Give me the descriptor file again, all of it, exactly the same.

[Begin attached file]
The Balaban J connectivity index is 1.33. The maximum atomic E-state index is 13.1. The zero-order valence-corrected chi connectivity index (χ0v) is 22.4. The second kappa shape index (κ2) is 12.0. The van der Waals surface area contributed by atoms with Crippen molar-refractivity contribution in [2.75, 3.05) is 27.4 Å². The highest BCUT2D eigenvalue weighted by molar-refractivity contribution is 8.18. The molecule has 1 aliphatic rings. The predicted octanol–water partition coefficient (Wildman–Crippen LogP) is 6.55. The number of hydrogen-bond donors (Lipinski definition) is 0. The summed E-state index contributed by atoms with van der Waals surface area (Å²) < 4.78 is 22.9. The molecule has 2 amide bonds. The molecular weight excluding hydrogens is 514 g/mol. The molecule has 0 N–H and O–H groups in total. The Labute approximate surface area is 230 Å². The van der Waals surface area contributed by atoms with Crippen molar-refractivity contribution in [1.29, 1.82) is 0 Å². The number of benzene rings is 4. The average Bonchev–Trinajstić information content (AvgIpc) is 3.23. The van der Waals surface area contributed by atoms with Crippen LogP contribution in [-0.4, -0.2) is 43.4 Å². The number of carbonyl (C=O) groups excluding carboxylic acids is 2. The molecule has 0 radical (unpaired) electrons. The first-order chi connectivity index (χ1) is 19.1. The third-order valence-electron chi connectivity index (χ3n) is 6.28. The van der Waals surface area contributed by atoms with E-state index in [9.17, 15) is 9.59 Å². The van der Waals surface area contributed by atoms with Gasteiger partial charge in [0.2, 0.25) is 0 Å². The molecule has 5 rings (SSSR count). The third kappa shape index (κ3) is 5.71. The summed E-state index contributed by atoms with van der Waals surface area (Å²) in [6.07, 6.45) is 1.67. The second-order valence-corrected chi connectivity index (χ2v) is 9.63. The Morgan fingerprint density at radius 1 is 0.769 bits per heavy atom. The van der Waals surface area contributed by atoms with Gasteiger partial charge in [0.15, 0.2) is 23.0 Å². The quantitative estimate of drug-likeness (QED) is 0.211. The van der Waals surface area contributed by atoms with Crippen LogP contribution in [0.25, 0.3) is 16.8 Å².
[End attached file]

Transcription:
The Balaban J connectivity index is 1.33. The maximum atomic E-state index is 13.1. The zero-order valence-corrected chi connectivity index (χ0v) is 22.4. The second kappa shape index (κ2) is 12.0. The van der Waals surface area contributed by atoms with Crippen molar-refractivity contribution in [2.75, 3.05) is 27.4 Å². The highest BCUT2D eigenvalue weighted by molar-refractivity contribution is 8.18. The molecule has 1 aliphatic rings. The predicted octanol–water partition coefficient (Wildman–Crippen LogP) is 6.55. The number of hydrogen-bond donors (Lipinski definition) is 0. The summed E-state index contributed by atoms with van der Waals surface area (Å²) < 4.78 is 22.9. The molecule has 2 amide bonds. The molecular weight excluding hydrogens is 514 g/mol. The molecule has 0 N–H and O–H groups in total. The Labute approximate surface area is 230 Å². The van der Waals surface area contributed by atoms with Crippen molar-refractivity contribution in [1.29, 1.82) is 0 Å². The number of benzene rings is 4. The average Bonchev–Trinajstić information content (AvgIpc) is 3.23. The van der Waals surface area contributed by atoms with Crippen LogP contribution in [-0.4, -0.2) is 43.4 Å². The number of carbonyl (C=O) groups excluding carboxylic acids is 2. The molecule has 0 radical (unpaired) electrons. The first-order chi connectivity index (χ1) is 19.1. The third-order valence-electron chi connectivity index (χ3n) is 6.28. The van der Waals surface area contributed by atoms with E-state index in [9.17, 15) is 9.59 Å². The van der Waals surface area contributed by atoms with Gasteiger partial charge in [0.2, 0.25) is 0 Å². The molecule has 5 rings (SSSR count). The third kappa shape index (κ3) is 5.71. The summed E-state index contributed by atoms with van der Waals surface area (Å²) in [6.07, 6.45) is 1.67. The second-order valence-corrected chi connectivity index (χ2v) is 9.63. The Morgan fingerprint density at radius 1 is 0.769 bits per heavy atom. The van der Waals surface area contributed by atoms with Gasteiger partial charge in [0.15, 0.2) is 23.0 Å². The quantitative estimate of drug-likeness (QED) is 0.211. The van der Waals surface area contributed by atoms with Crippen LogP contribution in [0.25, 0.3) is 16.8 Å².